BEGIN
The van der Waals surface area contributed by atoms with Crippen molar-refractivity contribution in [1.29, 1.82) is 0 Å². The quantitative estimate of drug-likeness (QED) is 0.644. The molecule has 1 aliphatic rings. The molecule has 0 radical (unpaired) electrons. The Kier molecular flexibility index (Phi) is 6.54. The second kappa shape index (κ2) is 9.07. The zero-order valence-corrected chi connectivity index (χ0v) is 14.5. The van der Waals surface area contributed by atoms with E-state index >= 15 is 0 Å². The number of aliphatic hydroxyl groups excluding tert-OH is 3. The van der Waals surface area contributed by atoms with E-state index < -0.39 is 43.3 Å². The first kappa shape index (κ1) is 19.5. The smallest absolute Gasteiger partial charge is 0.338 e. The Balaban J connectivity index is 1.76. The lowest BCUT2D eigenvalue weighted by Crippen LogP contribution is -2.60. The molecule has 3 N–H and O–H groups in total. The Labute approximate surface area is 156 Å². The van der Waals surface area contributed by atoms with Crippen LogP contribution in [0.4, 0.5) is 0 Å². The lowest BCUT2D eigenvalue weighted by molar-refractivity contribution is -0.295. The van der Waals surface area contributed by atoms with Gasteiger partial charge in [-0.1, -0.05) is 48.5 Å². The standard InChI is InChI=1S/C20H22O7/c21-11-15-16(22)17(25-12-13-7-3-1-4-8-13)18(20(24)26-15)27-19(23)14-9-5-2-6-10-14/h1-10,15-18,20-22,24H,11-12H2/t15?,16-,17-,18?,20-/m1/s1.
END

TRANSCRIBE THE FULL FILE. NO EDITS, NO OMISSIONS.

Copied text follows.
The van der Waals surface area contributed by atoms with Crippen molar-refractivity contribution in [1.29, 1.82) is 0 Å². The quantitative estimate of drug-likeness (QED) is 0.644. The molecule has 1 aliphatic rings. The molecule has 0 radical (unpaired) electrons. The Kier molecular flexibility index (Phi) is 6.54. The second kappa shape index (κ2) is 9.07. The zero-order valence-corrected chi connectivity index (χ0v) is 14.5. The van der Waals surface area contributed by atoms with E-state index >= 15 is 0 Å². The number of aliphatic hydroxyl groups excluding tert-OH is 3. The van der Waals surface area contributed by atoms with E-state index < -0.39 is 43.3 Å². The first kappa shape index (κ1) is 19.5. The smallest absolute Gasteiger partial charge is 0.338 e. The Balaban J connectivity index is 1.76. The lowest BCUT2D eigenvalue weighted by Crippen LogP contribution is -2.60. The molecule has 3 N–H and O–H groups in total. The Labute approximate surface area is 156 Å². The van der Waals surface area contributed by atoms with Crippen LogP contribution in [0.4, 0.5) is 0 Å². The lowest BCUT2D eigenvalue weighted by molar-refractivity contribution is -0.295. The van der Waals surface area contributed by atoms with Gasteiger partial charge in [-0.1, -0.05) is 48.5 Å². The standard InChI is InChI=1S/C20H22O7/c21-11-15-16(22)17(25-12-13-7-3-1-4-8-13)18(20(24)26-15)27-19(23)14-9-5-2-6-10-14/h1-10,15-18,20-22,24H,11-12H2/t15?,16-,17-,18?,20-/m1/s1.